The Socio-Economic Impact of Coal Job Losses
By Staff, American Coal Council
In 2008, the West Virginia coalfields were thriving and the state produced 165 million tons of coal. The 102 active coal operations provided jobs for almost 60,000 people – 19,877 coal miners and approximately 40,000 support/contract personnel for a total of 59,877 jobs.1 Boone County, just south of the state capitol of Charleston, was the state’s leading coal producer with 31 million tons. The county also led the state in coal employment, with 4,656 direct coal mining jobs.2 In fact, coal production employed more than half the county’s total workforce.3 Direct coal employment provided an estimated $365 million in wages. The coal produced contributed $5.1 million in severance taxes, more than half of Boone County’s approximately $10 million annual budget.4
Just a decade later in 2018, West Virginia coal production had declined to just 99 million tons, a drop of 40 percent. Statewide coal employment had dropped to 51,609 coal mining and contract jobs.5 In Boone County, the decline was much deeper, with employment dropping by 85 percent to just 728 active miners and severance taxes decreasing to just $675,000, a decline of 87 percent. This decimated the county’s budget and forced cuts to basic services such as education, emergency services and police protection.6 Direct coal wages fell by 88 percent to an estimated $44.2 million. The county’s population decreased by 15 percent from 25,500 in 2008 to 22,000 in 2018.
Displaced coal miners and support workers were forced out of the county to find employment. Many left the state, leaving behind homes and a lifetime’s possessions.
Across the country in Campbell County, Wyoming, home to Powder River Basin (PRB) coal, the story is beginning to look similar. PRB production has dropped from a high of 496 million tons in 2008 to 324 million tons in 2018 and 277 million tons in 2019.7 PRB employment has also decreased, though not as dramatically as in Boone County. Campbell County’s direct coal employment was approximately 6,800 in 2008 and declined to 4,586 in 2018 – a drop of 33 percent.8 The number of active miners has declined further in 2019 although current numbers are not available.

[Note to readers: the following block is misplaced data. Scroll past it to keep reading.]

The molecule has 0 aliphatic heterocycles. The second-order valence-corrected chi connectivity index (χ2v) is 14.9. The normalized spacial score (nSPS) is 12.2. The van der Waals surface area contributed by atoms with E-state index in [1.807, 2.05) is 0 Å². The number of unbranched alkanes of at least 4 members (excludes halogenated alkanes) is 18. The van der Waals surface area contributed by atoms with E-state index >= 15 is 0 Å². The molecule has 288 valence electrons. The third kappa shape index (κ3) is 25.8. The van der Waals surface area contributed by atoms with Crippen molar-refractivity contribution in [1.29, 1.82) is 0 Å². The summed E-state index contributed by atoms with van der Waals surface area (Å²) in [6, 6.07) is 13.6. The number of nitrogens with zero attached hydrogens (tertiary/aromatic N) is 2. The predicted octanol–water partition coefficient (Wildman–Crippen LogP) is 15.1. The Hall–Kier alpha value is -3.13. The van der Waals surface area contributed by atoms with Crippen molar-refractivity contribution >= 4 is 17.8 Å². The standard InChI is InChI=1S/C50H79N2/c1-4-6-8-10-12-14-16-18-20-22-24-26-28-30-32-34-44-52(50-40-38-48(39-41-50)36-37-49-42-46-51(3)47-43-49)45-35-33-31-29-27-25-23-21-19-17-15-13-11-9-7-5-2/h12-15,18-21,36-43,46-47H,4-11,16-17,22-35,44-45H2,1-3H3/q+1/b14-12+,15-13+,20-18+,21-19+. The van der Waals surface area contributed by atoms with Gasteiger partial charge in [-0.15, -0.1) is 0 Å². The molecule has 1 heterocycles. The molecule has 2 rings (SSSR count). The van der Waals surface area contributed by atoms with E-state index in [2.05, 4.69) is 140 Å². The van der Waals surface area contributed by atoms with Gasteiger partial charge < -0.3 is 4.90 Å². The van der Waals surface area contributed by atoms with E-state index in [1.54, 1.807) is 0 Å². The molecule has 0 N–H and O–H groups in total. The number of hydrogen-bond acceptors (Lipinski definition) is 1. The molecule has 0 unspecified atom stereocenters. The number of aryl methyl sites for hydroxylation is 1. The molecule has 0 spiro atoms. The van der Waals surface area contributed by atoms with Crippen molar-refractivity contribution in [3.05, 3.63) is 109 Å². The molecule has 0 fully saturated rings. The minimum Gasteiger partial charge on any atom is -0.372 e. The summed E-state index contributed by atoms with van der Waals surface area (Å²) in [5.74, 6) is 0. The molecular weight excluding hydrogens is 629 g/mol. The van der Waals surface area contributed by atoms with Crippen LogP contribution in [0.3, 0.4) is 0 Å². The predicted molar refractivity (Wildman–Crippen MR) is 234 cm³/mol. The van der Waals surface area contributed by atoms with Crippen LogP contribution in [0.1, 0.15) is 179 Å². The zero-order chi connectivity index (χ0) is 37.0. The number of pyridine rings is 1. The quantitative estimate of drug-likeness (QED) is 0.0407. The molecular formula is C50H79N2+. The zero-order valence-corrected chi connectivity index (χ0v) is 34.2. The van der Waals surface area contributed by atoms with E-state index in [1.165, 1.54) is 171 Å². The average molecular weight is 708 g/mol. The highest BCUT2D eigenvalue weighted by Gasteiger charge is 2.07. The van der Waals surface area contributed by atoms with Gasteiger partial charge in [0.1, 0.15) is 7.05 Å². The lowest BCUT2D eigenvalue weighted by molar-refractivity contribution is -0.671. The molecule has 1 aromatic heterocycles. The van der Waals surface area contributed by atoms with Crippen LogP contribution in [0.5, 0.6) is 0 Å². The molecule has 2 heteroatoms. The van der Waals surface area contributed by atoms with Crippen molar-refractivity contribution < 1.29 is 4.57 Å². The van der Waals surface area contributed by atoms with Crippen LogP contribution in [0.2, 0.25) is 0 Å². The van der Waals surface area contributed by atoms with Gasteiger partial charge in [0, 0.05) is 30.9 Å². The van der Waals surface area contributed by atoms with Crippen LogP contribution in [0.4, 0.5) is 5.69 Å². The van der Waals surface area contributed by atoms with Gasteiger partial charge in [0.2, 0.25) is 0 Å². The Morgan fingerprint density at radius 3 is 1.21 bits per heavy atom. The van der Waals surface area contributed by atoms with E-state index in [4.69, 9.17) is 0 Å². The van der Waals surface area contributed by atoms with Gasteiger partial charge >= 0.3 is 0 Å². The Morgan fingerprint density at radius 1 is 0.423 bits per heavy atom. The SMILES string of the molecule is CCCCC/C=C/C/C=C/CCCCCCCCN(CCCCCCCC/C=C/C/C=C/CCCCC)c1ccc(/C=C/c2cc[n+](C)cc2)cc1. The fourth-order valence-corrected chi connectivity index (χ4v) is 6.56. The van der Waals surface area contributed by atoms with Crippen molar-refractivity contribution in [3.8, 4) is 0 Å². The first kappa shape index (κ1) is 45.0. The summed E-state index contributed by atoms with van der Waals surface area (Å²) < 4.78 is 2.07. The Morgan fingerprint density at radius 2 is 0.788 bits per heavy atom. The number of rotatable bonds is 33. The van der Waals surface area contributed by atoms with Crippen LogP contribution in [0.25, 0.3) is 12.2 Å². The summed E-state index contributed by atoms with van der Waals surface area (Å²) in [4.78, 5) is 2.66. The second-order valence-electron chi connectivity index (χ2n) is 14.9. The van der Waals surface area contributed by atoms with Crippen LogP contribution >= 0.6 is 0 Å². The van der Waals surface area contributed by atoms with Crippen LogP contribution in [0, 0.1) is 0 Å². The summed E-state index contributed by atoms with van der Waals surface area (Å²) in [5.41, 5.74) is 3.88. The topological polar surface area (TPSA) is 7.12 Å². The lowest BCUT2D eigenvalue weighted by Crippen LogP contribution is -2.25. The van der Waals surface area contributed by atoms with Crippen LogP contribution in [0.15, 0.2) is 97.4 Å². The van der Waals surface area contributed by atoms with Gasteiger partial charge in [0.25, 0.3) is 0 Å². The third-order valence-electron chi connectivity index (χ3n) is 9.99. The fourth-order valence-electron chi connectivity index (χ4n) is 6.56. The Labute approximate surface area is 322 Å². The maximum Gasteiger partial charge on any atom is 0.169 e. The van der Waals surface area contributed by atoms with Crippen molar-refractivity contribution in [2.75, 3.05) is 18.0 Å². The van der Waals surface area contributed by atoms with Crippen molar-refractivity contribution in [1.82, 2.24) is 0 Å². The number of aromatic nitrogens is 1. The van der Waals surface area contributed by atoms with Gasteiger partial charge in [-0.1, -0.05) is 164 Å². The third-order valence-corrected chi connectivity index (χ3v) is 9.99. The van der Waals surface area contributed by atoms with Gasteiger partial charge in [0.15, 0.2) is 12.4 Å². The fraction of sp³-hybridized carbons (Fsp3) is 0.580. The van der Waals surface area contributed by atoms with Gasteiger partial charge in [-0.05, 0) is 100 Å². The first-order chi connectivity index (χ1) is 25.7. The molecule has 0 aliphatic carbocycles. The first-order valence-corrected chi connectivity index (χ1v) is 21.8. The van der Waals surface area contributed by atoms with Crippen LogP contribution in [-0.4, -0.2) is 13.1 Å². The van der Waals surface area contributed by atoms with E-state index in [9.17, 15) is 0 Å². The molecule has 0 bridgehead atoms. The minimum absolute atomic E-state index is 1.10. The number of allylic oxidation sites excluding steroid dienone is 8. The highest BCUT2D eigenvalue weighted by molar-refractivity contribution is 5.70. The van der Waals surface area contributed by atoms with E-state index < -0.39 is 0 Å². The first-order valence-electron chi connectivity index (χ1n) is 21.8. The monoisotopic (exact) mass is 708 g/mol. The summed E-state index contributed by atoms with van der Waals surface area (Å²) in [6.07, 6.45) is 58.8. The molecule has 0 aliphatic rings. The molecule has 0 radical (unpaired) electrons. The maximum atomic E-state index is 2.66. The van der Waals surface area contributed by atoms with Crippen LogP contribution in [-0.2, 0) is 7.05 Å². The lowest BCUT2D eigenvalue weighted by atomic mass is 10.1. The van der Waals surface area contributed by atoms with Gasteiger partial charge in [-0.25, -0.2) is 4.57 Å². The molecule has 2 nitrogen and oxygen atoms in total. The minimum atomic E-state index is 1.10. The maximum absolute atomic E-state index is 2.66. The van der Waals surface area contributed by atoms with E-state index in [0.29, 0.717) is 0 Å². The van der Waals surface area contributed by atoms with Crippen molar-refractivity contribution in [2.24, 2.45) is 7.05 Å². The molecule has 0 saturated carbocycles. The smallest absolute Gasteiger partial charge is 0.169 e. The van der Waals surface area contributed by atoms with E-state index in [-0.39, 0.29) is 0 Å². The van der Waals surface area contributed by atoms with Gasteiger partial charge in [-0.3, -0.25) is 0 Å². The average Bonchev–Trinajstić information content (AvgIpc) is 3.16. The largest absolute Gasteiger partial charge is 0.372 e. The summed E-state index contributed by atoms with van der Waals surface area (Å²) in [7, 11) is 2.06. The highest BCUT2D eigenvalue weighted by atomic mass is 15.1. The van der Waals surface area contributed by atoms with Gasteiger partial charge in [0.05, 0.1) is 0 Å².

Campbell County coal miners earned an average of $129,000 per year in 2018.9 Using that as the constant, direct coal miners pumped $877 million into the Campbell County economy
in 2008, dropping to approximately $591 million in 2018 – a decline of 33 percent. Coal employment provides approximately 18 percent of the jobs in the county. In fact, Campbell and Boone counties led the nation in the percentage of the total workforce employed in coal mining.10
As in Boone County, the county’s population has begun to decline, dropping about 1 percent.11 Coal severance collections for Campbell County have dropped by more than a third, down $100 million from $300 million just nine years ago.12
So why is this happening?
The coal is still there. Hundreds of millions of tons of reserves are available in Campbell and Boone counties alone. Global demand for coal remains strong, with coal generation providing approximately 38 percent of the world’s electricity needs, just as it did 30 years ago. And the outlook is for continuing strength, with more coal being consumed to support the growing economies of Asia as they industrialize and electrify.
Several factors account for declining coal consumption in the United States and Europe: competition from cheap natural gas, the push